The many derivative elements borrowed from countless space sagas hurts Lost In Space. What saves it, however, is a set of complex characters. The main members of the Robinson family are all struggling in their own specific ways.
Maureen and John deal with their fractured relationship. Maureen, meanwhile, struggles with trying to take command of the mission and keep her family safe. While this is going on, John struggles to reconnect with his distant children. Judy suffers from PTSD from her near-death experience at the start of the show. Penny attempts to find her place as the middle-child who doesn’t have a specific skill-set, while also growing attracted to another crashed survivor on the planet. And Will has a constant sense that he doesn’t belong with his family.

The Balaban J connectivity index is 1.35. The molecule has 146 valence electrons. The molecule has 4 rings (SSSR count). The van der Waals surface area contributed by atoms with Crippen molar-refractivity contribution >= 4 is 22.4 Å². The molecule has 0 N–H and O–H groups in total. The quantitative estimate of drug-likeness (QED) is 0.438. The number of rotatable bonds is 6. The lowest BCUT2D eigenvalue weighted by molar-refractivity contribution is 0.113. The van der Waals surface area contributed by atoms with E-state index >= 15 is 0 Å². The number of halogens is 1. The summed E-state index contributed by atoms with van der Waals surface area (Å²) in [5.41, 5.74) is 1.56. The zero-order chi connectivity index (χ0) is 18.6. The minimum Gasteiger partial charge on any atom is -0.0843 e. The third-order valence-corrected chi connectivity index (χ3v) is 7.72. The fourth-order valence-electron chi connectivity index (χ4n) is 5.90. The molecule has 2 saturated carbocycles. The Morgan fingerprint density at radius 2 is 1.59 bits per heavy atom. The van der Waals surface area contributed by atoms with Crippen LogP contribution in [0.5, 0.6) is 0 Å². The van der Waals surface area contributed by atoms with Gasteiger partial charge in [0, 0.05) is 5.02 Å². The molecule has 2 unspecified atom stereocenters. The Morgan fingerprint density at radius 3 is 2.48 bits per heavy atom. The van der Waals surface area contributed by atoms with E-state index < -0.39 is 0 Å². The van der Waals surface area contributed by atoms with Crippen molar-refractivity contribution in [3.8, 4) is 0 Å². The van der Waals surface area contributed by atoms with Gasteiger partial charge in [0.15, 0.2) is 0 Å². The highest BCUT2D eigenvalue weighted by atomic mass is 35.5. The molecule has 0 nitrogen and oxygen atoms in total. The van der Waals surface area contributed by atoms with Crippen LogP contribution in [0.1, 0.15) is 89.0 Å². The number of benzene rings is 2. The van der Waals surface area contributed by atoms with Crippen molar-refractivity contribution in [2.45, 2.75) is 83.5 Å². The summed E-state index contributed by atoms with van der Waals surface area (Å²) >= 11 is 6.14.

These weaknesses and flaws make the Robinsons ultimately stronger. It’s easy to become engrossed in their stories, and their struggles, thanks to how rich their characterizations are. The cast handles all this admirably, with Mina Sundwall as a particular standout as the sarcastic Penny.
Lost In Space isn’t the best original series Netflix has created, but it is the type of show it’s fun to become wrapped-up in. Each episode builds upon the last while also remaining mostly episodic, and as a result, there’s a curious lack of urgency to the show. This isn’t a bad thing. Other Netflix series’ buckle under the pressure of being binge-worthy. Lost in Space knows how to take its time, and pull you along for the journey. You’ll likely be hooked by episode one, and won’t mind getting lost in Lost In Space.
Lost In Space debuts on Netflix April 13, 2018.